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After Bitter Warnings, the U.S. and China are Trying to Ease Hostilities

After months of acrimony, accusations of espionage, and warnings against meddling in each other’s domestic affairs, the U.S. and China this week will attempt to find a way to reopen talks on divisive issues including nuclear warfare, climate change and fentanyl.

U.S. Secretary of State Antony J. Blinken arrived in Beijing on Sunday in the first such high-level contact inside China in five years, a potentially momentous diplomatic action that will likely only be an initial step.

Blinken is making a trip that was scrubbed in early February after U.S. officials detected — and ultimately shot down — what they described as a Chinese spy balloon flying over U.S. territory.

Virtually all contact between the world’s two largest economies slammed shut over the incident, with relations sinking to their lowest level in recent memory.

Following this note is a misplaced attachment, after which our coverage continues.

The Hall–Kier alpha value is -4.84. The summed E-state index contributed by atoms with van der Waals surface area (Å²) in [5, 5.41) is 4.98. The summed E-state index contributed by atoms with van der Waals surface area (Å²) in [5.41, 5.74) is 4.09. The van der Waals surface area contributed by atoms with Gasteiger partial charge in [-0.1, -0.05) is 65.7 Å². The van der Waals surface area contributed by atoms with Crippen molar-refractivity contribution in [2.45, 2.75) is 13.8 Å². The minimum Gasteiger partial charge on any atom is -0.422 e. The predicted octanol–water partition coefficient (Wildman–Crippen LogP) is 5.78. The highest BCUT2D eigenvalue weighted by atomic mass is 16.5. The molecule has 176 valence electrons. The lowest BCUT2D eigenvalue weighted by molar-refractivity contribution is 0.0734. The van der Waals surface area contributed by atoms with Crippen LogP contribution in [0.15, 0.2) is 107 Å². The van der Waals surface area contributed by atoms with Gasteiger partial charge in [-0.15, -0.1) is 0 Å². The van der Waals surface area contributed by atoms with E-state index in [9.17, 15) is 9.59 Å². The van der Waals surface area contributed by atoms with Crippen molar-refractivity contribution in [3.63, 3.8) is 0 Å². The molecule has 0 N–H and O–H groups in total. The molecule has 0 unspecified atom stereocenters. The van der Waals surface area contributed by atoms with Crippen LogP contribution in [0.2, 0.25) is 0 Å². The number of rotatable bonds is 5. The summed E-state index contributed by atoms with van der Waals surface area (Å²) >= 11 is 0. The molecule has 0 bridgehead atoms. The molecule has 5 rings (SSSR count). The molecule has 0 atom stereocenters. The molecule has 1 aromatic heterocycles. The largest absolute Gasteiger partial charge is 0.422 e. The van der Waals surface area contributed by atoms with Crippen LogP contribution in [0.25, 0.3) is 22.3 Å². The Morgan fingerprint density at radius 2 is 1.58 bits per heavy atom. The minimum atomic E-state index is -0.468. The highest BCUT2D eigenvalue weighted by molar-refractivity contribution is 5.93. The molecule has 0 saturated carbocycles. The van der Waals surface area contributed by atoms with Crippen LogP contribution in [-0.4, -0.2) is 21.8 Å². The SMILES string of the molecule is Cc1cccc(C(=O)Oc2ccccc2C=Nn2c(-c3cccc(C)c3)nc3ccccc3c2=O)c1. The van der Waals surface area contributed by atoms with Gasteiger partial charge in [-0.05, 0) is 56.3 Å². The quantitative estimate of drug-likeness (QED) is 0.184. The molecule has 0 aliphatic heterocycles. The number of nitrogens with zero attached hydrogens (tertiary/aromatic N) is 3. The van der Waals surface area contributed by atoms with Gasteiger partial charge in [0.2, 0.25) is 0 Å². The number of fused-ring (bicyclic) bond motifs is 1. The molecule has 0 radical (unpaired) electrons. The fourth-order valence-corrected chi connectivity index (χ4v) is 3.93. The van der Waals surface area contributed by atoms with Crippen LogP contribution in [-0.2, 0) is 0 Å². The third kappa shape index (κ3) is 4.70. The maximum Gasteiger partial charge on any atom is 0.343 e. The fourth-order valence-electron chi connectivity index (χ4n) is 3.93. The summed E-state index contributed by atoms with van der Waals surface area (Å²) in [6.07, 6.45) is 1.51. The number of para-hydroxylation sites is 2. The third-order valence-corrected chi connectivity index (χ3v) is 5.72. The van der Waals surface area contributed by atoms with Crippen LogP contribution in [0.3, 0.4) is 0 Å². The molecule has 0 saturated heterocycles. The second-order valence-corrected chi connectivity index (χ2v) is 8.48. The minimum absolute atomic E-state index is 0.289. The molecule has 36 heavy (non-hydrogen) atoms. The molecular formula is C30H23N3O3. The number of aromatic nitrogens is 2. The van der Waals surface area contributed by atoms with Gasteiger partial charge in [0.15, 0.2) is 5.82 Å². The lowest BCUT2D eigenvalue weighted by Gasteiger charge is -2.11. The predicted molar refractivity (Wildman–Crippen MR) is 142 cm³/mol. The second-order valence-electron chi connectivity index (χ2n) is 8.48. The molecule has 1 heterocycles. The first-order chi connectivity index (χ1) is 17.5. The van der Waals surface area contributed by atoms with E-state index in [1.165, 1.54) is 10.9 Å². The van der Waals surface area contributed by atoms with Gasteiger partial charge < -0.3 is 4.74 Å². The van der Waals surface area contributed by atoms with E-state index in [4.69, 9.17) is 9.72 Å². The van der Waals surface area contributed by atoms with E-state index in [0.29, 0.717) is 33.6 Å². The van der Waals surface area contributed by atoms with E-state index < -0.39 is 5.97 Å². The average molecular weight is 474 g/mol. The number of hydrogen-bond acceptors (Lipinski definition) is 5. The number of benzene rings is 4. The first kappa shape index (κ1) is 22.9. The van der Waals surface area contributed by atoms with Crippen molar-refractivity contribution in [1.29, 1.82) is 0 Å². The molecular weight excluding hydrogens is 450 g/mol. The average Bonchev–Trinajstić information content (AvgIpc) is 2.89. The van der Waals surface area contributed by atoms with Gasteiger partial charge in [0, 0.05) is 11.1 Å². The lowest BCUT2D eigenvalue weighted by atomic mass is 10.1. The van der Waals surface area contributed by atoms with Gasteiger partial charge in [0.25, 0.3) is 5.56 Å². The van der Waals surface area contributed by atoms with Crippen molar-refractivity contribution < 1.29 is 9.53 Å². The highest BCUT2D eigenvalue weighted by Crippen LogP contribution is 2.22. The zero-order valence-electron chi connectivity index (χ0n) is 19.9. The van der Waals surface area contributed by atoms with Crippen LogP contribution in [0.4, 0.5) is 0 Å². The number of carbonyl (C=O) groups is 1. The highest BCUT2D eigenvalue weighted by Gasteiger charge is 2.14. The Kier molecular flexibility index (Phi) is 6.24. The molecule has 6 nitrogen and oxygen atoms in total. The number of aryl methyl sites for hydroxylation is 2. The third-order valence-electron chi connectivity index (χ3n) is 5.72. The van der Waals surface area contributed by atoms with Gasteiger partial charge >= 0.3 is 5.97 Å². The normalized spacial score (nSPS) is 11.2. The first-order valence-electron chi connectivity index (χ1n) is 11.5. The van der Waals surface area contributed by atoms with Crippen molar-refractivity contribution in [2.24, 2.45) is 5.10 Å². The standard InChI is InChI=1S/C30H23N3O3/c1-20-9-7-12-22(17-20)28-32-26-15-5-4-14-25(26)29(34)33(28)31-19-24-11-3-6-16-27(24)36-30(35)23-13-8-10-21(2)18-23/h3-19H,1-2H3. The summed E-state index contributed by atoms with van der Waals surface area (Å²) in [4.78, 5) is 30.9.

Tensions were already fraught over a visit last August to Taiwan by then-Speaker of the House Nancy Pelosi, a California Democrat. China claims the self-ruled island as its own and is furious when senior U.S. officials appear to be giving it sovereign recognition.

Now, the Biden administration has decided the time was finally right to launch what would be a long and bumpy journey to rapprochement.

“What we’re working to do on this trip is … to establish sustained, regular lines of communication at senior levels … because if we want to make sure that the competition that we have with China doesn’t veer into conflict, the place you start is with communicating,” Blinken said Friday in Washington before departing for Beijing.

He said he would seek potential areas of agreement or cooperation, but the more likely outcome is the two nations seeking ways to manage differences.